Published: Jul 30, 2007

Peter King

A short listing of Chusnul Mar'iyah's NGO involvements would include the Indonesian Women's Coalition for Justice and Democracy (Koalisi Perempuan Indonesia untuk Keadilan dan Demokrasi); the National Commission on Violence Against Women (which took up the cause of the Chinese women raped during the 'constructed chaos' before Suharto fell); the Selendang Lila Foundation (for women); Movement to Promote Women's Political Awareness (Gerakan Perempuan Sadar Politik), funded by the UN Development Program; the Indonesian Institute for Democratic Education (funding from USAID and the Friedrich Neumann Stiftung); and Women's Coalition for Peace and Justice(Perempuan Peka untuk Perdamaian dan Keadilan). The latter was a force in organising the path-breaking Women's Congress held in Banda Aceh from 19-22 February this year. Here several Acehnese women (and even some Javanese, including Chusnul) emerged as players in the peace process for the first time.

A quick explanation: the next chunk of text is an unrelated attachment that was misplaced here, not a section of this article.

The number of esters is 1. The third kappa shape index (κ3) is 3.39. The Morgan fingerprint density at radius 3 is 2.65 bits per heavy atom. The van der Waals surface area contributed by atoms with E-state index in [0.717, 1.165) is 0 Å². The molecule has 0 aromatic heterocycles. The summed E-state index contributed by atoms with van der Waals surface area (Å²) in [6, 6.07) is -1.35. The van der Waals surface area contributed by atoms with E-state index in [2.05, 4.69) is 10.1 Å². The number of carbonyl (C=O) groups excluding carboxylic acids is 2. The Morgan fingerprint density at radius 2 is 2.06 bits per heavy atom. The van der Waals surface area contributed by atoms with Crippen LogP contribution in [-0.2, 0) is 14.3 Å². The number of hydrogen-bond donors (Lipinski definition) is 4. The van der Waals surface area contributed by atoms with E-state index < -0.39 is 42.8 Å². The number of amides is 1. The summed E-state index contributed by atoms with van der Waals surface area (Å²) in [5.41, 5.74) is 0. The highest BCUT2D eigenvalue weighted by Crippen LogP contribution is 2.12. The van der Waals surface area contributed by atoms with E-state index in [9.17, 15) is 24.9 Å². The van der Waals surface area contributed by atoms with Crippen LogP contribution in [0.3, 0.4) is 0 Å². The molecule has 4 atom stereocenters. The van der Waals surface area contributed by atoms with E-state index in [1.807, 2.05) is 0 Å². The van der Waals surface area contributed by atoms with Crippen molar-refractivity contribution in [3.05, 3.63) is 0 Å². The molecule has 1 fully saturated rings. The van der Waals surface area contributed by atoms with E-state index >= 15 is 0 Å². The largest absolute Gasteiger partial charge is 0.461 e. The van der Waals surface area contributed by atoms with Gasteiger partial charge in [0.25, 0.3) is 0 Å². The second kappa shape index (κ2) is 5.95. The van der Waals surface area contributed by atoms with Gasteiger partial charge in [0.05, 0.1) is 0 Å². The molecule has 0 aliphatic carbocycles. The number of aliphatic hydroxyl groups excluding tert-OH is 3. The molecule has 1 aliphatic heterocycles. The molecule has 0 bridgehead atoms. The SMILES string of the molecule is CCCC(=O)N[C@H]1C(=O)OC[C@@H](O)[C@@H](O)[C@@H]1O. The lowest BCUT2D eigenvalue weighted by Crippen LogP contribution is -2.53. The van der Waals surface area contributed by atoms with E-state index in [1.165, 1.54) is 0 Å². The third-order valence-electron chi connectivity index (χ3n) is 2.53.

In addition to her not insubstantial teaching commitments and almost daily NGO activity, Chusnul maintains a punishing media regime. ('We need a marathon mentality,' she says.) Apart from regular TV appearances on such booming background and talk shows as Nol Kilometer (RCTI) and Bincang-Bincang (Interview, on ANTV) and Cuma Dua Jam (Only Two Hours, on TVRI), she makes endless radio appearances, especially with Jakarta's Trijaya FM, for whom she filled a slot daily for seven weeks in the run up to the June elections last year. The daily (or more frequent) radio stint is often performed on the mobile phone in the taxi to the new and rather distant (Suharto's idea) Depok campus of the University of Indonesia.

This media pace has led her to become one of the more quoted Indonesian experts in western media, including Time, Far Eastern Economic Review, Sydney Morning Herald, Radio Australiaand the ABC. She is also much profiled domestically, including by Kompas, Prada and several other women's magazines, and the Women and Work program on TVIndosia.

Peter King (peterk36@cpi.kagoshima-uac.jp) is visiting professor at the University of Kagoshima Research Center for the Pacific Islands, in Japan.